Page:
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Ringworm is a common infection that is caused by a fungus. It is very contagious, and can affect the scalp, face, body, feet or nails. Ringworm affects both humans and animals.
Ringworm gets its name from the raised, ring-shaped pattern the infection forms when it is on the skin. Ringworm is not an actual worm.
The medical term for ringworm is tinea. Some types of tinea include tinea corporis (affecting skin), tinea capitis (affecting the scalp), tinea pedis (affecting the feet, also called athlete’s foot) and tinea cruris (affecting the groin, also called jock itch).
Ringworm affects different parts of the body in different ways.
On the body and groin: it begins as a ring-shaped, flat, scaly rash. Gradually the ring becomes larger and raised, with the inside of the ring clearing. Ringworm on the skin or groin usually appears four to 10 days after contact with an infected person, pet or surface.
On the scalp: ringworm starts as a small pimple that grows larger and creates patches of dry, scaly, bald skin. The hair can become brittle and break off. Sometimes crusty areas develop, which may be mistaken for dandruff. If left untreated, the area can
become boggy (spongy), discharge pus and develop areas of hair loss. This form of ringworm is most common in children. Scalp ringworm usually appears 10 to 14 days after contact with an infected person, pet or surface.
On the fingernails: if the nail bed becomes infected, it can become thick, brittle and discoloured.
On the feet: ringworm causes dry, cracked skin, most often between the toes. It can be quite itchy. It often does not have the usual ring-like appearance.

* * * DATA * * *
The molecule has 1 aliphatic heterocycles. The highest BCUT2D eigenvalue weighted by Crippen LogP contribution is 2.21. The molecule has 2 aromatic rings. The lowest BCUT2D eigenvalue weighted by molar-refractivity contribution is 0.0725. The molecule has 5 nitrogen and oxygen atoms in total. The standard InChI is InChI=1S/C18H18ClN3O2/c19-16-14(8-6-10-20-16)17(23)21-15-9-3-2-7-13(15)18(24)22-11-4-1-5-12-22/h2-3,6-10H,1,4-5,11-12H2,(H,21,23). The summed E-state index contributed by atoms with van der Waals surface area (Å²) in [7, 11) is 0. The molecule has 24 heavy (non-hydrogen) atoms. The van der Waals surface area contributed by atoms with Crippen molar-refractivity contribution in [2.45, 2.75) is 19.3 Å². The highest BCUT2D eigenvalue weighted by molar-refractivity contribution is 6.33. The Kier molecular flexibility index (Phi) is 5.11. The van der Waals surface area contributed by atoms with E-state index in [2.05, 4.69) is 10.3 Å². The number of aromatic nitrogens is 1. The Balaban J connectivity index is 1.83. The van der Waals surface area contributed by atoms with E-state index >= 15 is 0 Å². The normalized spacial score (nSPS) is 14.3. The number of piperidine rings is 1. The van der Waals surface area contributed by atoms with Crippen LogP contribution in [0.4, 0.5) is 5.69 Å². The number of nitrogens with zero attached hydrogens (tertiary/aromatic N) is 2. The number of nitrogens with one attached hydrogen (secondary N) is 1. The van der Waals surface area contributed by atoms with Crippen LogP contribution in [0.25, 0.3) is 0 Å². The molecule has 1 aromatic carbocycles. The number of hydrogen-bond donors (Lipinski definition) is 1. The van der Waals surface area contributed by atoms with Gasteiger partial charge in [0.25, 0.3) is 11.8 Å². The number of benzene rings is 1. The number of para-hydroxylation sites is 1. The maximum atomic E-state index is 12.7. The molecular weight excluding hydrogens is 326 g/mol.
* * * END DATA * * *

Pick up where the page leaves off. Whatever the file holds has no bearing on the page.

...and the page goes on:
If you think your child has ringworm, take them to see your GP or to your local pharmacy and, if appropriate, show the affected area to the pharmacist.
Ringworm can be treated effectively with most antifungal medications. These are usually in the form of 'over-the-counter' creams, but nail-bed and scalp infections most often require prescription oral treatments. Early treatment is important and your doctor or pharmacist will be able to advise which treatment is needed. Creams should be applied to the area for an extra week after the rash has cleared. If the rash persists despite a few weeks of treatment, it is important to
be seen by your GP to ensure both the diagnosis and treatment is appropriate.
Ringworm is spread by contact with infected humans, animals and contaminated objects and surfaces. Children are most likely to be infected by other people who already have ringworm, via school playgrounds, gyms, contaminated clothing, bath mats, towels, damp floors and showers.
Because ringworm is very contagious, it can be difficult to prevent. However, there are ways you can help your child avoid being infected:
If your child has ringworm:
Do I need to keep my child home from school if she has ringworm?
There is no need to keep your child home from school, but the rash should be covered by clothing or a dressing to avoid spreading ringworm to others. Avoid being barefoot in public showers; public swimming pools can be used once treatment has been started. Avoid sharing towels.
My child’s feet are extremely itchy from the tinea. What can I do to help? Do you recommend tea tree oil?
Antifungal creams are the best way of treating athlete’s foot. Occasionally, an oral treatment is also needed – discuss this with your doctor or pharmacist. Soaking your child’s feet in salty water or a diluted vinegar foot bath can help to dry blisters. Some people find relief from tea tree oil, but we do not recommend tea tree oil as a treatment because it can cause skin inflammation.
Developed by The Royal Children's Hospital Dermatology department. We acknowledge the input of RCH consumers and carers.
Reviewed July 2020.
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